Review Information
Reviewer Name: Tony Wilkins
Game Difficulty: Medium
Difficulty Options: True
Game Information
Full Title: Global Gladiators
Year Released: 1993
Game Type: Platform
Max Players: 1

From the box - "Strap on your GooShooter and join Mick and Mack on a quest to neutralise the monsters of Slime World, the Mystical Forest, Toxi-town and Arctic World. Check out the bodacious backgrounds, the 1250 awesome animation frames and the most spacious sound around!" How can sound be described as spacious? Anyway. After M.C. Kids on the NES in 1992, Mcdonald's decided to follow Michael Jackson's lead and use the reputation of the Sega Mega Drive (Genesis) as a "hip" console to promote their brand the next year. The 16-bit console was always the target so most effort went on that version but both the Master System and Game Gear were still strong contenders in Europe warranting their own ports.
Being told there was a McDonald's game back in the day, my mind conjured up a Tetris or Columns style puzzle game where instead of jewels you have to match burgers, fries or a milkshake. I wasn't expecting a platforming run'n'gun style of game but that's what we got. While M.C. Kids on the NES was practically a ROM hack of Super Mario Bros 3, this feels more like Zool which was released the same year on the Master System. The gameplay is very similar. On each stage you have a set amount of McDonald's logos you have to collect to complete the stage with an even higher target if you want to unlock the bonus stage. Many of these collectables are located on platforms that you need to jump to but watch out many of them have something nasty waiting for you as well. There are also a number of invisible platforms that are well worth memorising after you stumble across them. As well as navigating the sometimes confusing stages you also have to contend with a number of enemies in your way and this is where your GooShooter comes in handy. A laser it is not however and you will have to master its arc of fire if you want to destroy anything before taking a hit yourself. As per a game of this type there are plenty of pick-ups to get along the way such as health, extra time or 1ups.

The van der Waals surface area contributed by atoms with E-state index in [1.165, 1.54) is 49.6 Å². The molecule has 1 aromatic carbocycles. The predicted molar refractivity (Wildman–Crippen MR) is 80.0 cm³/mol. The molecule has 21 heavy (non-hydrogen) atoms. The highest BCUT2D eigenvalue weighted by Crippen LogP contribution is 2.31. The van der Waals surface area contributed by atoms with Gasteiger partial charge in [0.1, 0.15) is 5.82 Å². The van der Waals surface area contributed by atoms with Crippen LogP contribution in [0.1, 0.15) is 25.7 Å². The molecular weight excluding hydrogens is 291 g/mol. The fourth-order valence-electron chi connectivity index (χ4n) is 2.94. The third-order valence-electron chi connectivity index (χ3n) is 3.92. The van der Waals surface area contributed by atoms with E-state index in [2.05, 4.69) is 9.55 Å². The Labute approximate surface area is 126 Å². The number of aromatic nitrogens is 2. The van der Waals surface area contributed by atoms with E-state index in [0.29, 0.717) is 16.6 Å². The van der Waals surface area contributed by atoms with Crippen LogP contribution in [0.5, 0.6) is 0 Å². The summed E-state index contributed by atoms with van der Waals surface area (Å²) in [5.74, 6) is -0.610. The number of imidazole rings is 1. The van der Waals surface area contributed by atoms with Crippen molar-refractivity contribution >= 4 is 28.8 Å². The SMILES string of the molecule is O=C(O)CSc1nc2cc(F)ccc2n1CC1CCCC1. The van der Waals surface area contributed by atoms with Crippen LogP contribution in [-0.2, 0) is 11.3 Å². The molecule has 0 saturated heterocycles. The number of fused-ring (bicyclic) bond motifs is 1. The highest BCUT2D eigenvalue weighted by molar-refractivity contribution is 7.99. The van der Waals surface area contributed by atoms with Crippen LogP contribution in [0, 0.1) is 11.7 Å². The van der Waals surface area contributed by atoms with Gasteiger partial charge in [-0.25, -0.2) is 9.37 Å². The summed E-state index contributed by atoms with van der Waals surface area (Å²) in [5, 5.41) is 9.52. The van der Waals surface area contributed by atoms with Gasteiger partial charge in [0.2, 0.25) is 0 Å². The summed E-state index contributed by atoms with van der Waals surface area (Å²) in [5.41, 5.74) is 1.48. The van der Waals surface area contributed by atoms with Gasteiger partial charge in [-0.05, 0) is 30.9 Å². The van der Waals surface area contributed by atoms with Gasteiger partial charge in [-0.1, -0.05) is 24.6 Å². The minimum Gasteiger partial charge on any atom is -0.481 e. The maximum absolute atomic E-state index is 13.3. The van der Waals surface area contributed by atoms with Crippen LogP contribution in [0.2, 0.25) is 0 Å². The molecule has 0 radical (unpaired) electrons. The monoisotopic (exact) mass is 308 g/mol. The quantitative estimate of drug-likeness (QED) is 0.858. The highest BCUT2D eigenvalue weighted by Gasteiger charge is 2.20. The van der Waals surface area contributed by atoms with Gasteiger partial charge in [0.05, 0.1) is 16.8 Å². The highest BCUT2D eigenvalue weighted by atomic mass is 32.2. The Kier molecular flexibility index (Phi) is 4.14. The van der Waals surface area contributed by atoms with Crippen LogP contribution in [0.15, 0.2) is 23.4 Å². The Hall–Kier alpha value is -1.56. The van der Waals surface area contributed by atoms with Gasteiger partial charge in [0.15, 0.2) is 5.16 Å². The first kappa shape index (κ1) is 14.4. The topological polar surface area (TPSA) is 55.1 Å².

Unfortunately, they are a mixed bag. The foreground mostly looks good with well detailed artwork. The character and enemy sprites are also well detailed and animated. It's just a shame the colours are so dull and almost drained out compared to even the darker levels of Sonic the Hedgehog on the SMS. Background art is almost non-existent on most levels. If you want to boast about the Master System's colour pallet to your NES-loving friend, this probably isn't the title to pull out.
Sound & Music
The music is pretty good and complements the gameplay quite well. Neither seems to be lagging behind the other which is always good although I have read online that if you play it on an NTSC (60hz) machine then the music starts to run away a bit. Sound effects are minimal however and explosions are the usual distorted noises we expect on an 8-bit console.
This was probably my biggest headache at first. The controls are too floaty for my liking which again reminds me of the Zool games. When you are used to the tight controls of Sonic, Ninja Gaiden or even Alex Kidd it sometimes feels like your character is going to fly away. He is also prone to running off at high speed like he is on a major sugar rush if you bury the D-pad left or right which looks impressive for an 8-bit console but can see you hurtling in to some oncoming hazard. That all being said however, once you use a life or two acclimating to the floatiness you find you do get a lot of control making platforming that much easier. I will mark this up relatively evenly as a result.
Replay Value
Music & Sound
Replay Value
I don't know why but the appeal for regular replays just isn't there. If I don't make it all the way through the game I am not particularly annoyed nor do I have any burning desire to try again. I know this is a nitpick but the boring white label on the cartridge doesn't encourage me either. I hate those labels compared to the classic Master System ones.
I honestly think the McDonald's license hurts this game a bit. I keep making comparisons to Zool and yet I find that is the more memorable game. Had Virgin Games created original characters and story and dispensed with the McDonald's endorsement it might have been better appreciated. As it is it's just known as "that McDonald's game."
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